There’s a hen who comes into the goat barn every day. She flies up to the top of a 5-foot fence, perches there for a moment, then drops into the goat pen. She picks through the spilled grain, then makes her way quietly into the barn. The goats go around her, and she watches out for them. When she gets to the hay rack she looks up, judging the distance, then flaps her way to the top. She steps slowly across the piled hay into the far corner, her corner, where she settles in every morning to lay her egg. Sometimes she talks to herself a little, mostly she’s so quiet no one notices she’s there.
No other chicken comes over the fence and into the goat barn. The rest of the hens lay their eggs in the nesting boxes in the chicken coop, or occasionally on the ground under a tree somewhere. But she seems to have an imperative — “This is where you shall go to lay your egg!” — and she follows it faithfully, every day, leaving the others in order to lay her egg in this dry, quiet place. (From where it often falls onto the floor with the dropped hay, but that’s another story. Usually we find them and bring them in with the other eggs.)
In this week’s parashah, Lech Lecha, Avraham and Sarah follow what seems to be a similar imperative, away from their land, their birthplace, and their families. They leave the center of Ancient Near Eastern civilization in Mesopotamia and follow God’s directive “to the land that I will show you,” where they will start their family, and ours. They remain strangers in the land as much as a hen among goats: The Hittites and Abraham move around each other, small hen avoiding large hooves, each intent on their own destiny.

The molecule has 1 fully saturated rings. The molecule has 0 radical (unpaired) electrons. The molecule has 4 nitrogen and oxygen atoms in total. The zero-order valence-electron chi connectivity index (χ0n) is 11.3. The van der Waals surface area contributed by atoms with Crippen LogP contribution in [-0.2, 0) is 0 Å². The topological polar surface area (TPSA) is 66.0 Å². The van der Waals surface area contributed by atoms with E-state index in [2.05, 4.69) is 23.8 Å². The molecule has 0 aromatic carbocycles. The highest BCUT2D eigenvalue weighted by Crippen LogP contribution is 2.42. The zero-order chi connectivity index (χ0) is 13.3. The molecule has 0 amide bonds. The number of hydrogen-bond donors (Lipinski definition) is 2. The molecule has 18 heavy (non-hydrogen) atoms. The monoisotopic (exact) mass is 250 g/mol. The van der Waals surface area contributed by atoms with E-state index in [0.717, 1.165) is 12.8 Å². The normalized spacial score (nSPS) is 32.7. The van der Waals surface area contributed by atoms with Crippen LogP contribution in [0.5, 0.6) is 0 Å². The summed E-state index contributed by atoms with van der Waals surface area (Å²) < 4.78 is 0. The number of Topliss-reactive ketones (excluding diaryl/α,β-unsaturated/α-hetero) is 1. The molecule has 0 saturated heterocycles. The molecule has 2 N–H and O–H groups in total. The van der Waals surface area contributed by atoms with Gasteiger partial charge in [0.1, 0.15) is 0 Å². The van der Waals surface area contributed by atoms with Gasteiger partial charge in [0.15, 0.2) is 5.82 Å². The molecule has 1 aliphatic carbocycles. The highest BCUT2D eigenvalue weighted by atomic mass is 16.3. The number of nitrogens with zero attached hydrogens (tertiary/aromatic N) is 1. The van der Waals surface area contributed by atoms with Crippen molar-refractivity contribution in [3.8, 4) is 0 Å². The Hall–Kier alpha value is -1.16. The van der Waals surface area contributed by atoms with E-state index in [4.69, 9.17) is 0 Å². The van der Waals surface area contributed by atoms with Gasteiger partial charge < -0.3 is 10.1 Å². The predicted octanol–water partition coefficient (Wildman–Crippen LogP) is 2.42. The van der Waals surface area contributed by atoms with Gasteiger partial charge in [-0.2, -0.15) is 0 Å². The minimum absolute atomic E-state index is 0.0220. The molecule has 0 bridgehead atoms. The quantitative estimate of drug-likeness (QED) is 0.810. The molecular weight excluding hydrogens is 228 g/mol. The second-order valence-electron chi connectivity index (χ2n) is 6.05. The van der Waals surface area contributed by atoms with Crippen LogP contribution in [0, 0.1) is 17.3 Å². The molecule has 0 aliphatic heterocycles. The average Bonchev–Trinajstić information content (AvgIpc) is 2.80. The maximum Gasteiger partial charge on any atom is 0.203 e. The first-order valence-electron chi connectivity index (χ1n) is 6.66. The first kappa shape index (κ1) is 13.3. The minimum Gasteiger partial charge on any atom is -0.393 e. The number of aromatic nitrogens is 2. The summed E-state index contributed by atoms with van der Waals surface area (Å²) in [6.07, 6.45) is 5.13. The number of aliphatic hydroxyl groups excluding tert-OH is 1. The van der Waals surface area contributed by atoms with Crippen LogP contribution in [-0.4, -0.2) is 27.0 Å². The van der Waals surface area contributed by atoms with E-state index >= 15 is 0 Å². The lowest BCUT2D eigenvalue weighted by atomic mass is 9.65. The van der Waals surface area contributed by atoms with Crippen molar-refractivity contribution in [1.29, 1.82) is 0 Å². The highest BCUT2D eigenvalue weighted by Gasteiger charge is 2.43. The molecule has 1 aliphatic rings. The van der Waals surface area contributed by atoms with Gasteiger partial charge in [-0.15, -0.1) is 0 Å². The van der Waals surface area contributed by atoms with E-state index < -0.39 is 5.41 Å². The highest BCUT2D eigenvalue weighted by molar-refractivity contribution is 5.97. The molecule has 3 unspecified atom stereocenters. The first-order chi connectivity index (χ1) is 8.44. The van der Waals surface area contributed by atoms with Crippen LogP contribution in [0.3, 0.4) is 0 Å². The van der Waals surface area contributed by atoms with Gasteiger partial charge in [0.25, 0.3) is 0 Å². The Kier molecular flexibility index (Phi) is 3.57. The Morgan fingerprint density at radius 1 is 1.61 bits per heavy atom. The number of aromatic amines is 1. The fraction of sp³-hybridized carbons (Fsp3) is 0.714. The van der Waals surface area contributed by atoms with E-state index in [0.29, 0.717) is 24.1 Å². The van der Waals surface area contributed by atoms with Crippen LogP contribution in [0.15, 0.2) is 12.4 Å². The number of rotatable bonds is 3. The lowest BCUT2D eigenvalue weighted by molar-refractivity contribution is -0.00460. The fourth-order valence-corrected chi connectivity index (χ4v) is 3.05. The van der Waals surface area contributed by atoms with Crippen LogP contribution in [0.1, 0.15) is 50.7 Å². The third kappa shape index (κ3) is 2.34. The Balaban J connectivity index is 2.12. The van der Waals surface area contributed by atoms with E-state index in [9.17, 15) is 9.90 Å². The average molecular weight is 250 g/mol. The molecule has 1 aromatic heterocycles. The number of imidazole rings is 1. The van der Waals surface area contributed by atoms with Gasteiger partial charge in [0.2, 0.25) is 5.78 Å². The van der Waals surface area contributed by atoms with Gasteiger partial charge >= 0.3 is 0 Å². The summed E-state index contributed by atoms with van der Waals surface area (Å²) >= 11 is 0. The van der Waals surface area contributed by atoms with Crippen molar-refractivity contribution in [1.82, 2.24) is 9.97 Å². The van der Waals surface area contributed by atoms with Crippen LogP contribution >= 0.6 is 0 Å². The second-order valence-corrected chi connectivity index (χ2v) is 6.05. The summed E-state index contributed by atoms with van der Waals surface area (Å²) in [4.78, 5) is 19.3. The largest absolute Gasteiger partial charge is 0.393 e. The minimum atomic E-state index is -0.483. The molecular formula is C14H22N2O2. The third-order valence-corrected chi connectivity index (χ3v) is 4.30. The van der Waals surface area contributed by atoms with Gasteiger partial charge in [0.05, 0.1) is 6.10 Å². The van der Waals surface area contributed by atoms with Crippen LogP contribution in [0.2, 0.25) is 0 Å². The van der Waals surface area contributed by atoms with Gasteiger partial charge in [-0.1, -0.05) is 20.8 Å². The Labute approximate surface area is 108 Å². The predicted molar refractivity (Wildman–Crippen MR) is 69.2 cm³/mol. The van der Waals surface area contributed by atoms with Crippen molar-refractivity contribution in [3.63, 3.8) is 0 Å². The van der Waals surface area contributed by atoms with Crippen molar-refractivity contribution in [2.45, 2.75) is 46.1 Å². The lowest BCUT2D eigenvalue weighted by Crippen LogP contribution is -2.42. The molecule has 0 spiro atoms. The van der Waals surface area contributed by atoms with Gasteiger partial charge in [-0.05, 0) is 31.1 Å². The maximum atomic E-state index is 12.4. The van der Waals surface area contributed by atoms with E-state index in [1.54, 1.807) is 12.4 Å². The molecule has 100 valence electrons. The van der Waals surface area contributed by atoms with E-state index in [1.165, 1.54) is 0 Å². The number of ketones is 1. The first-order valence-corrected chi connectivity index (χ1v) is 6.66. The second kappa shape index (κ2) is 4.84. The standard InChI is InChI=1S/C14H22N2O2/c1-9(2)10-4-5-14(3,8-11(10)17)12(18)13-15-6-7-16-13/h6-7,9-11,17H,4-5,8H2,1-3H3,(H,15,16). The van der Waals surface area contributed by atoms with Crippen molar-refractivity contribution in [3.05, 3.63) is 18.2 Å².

It isn’t hard to imagine how strange Abraham and Sarah’s journey might have seemed to those who watched. What where they doing, following the command of an unseen God to travel hundreds of miles? Putting their faith in promises that would not be fulfilled for many lifetimes, backed by the full faith and credit of only one deity? There must have been those who thought that they were meshuggeneh. Even the Torah doesn’t explain why they were suddenly approached by God for this grand experiment in ethical monotheism. God spoke, and they went.
There are times in our lives when we hear that voice. There are moments when we are drawn to do things which appear to be so far outside of our previous lives that others wonder sometimes about the state of our minds. And so too, as we watch others do things that we can’t understand, it’s hard to fathom why they’re acting as they do. But often we are following an imperative that we don’t understand, drawing us to a country we’ve never visited before — and leading to blessings we can’t yet imagine.
Our missions may not be as grand as that of Abraham and Sarah. They may, in fact, be as humble as laying a smooth brown egg. We may not know their outcome — great nation or breakfast omelette? But Abraham and Sarah’s story reminds us to be open to winds of change. It encourages us to remember that venturing away from the flock sometimes leads to interesting new stories, and blessings we couldn’t otherwise imagine.
This drashah first appeared in the Jewish World newspaper in Albany